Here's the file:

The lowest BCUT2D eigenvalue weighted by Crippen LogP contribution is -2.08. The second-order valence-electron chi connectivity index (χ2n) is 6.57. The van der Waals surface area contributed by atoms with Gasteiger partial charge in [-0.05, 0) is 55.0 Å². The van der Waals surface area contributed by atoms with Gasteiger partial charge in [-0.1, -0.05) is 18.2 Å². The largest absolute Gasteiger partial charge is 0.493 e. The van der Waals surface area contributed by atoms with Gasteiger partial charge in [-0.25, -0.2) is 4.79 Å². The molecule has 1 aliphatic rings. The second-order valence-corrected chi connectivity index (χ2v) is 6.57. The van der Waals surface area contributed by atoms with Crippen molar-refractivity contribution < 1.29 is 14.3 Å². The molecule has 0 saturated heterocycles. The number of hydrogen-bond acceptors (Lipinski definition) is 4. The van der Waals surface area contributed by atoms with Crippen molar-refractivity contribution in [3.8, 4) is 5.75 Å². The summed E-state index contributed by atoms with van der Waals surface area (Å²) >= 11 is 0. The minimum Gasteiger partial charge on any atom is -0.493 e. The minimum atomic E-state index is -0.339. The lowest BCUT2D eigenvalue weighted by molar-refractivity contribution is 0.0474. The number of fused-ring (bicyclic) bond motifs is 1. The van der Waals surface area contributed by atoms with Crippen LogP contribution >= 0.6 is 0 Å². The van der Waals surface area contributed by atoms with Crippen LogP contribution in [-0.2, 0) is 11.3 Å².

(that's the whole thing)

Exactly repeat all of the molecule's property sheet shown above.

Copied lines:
The lowest BCUT2D eigenvalue weighted by Crippen LogP contribution is -2.08. The second-order valence-electron chi connectivity index (χ2n) is 6.57. The van der Waals surface area contributed by atoms with Gasteiger partial charge in [-0.05, 0) is 55.0 Å². The van der Waals surface area contributed by atoms with Gasteiger partial charge in [-0.1, -0.05) is 18.2 Å². The largest absolute Gasteiger partial charge is 0.493 e. The van der Waals surface area contributed by atoms with Gasteiger partial charge in [-0.25, -0.2) is 4.79 Å². The molecule has 1 aliphatic rings. The second-order valence-corrected chi connectivity index (χ2v) is 6.57. The van der Waals surface area contributed by atoms with Crippen molar-refractivity contribution < 1.29 is 14.3 Å². The molecule has 0 saturated heterocycles. The number of hydrogen-bond acceptors (Lipinski definition) is 4. The van der Waals surface area contributed by atoms with Crippen molar-refractivity contribution in [3.8, 4) is 5.75 Å². The summed E-state index contributed by atoms with van der Waals surface area (Å²) >= 11 is 0. The minimum Gasteiger partial charge on any atom is -0.493 e. The minimum atomic E-state index is -0.339. The lowest BCUT2D eigenvalue weighted by molar-refractivity contribution is 0.0474. The number of fused-ring (bicyclic) bond motifs is 1. The van der Waals surface area contributed by atoms with Crippen LogP contribution >= 0.6 is 0 Å². The van der Waals surface area contributed by atoms with Crippen LogP contribution in [-0.2, 0) is 11.3 Å².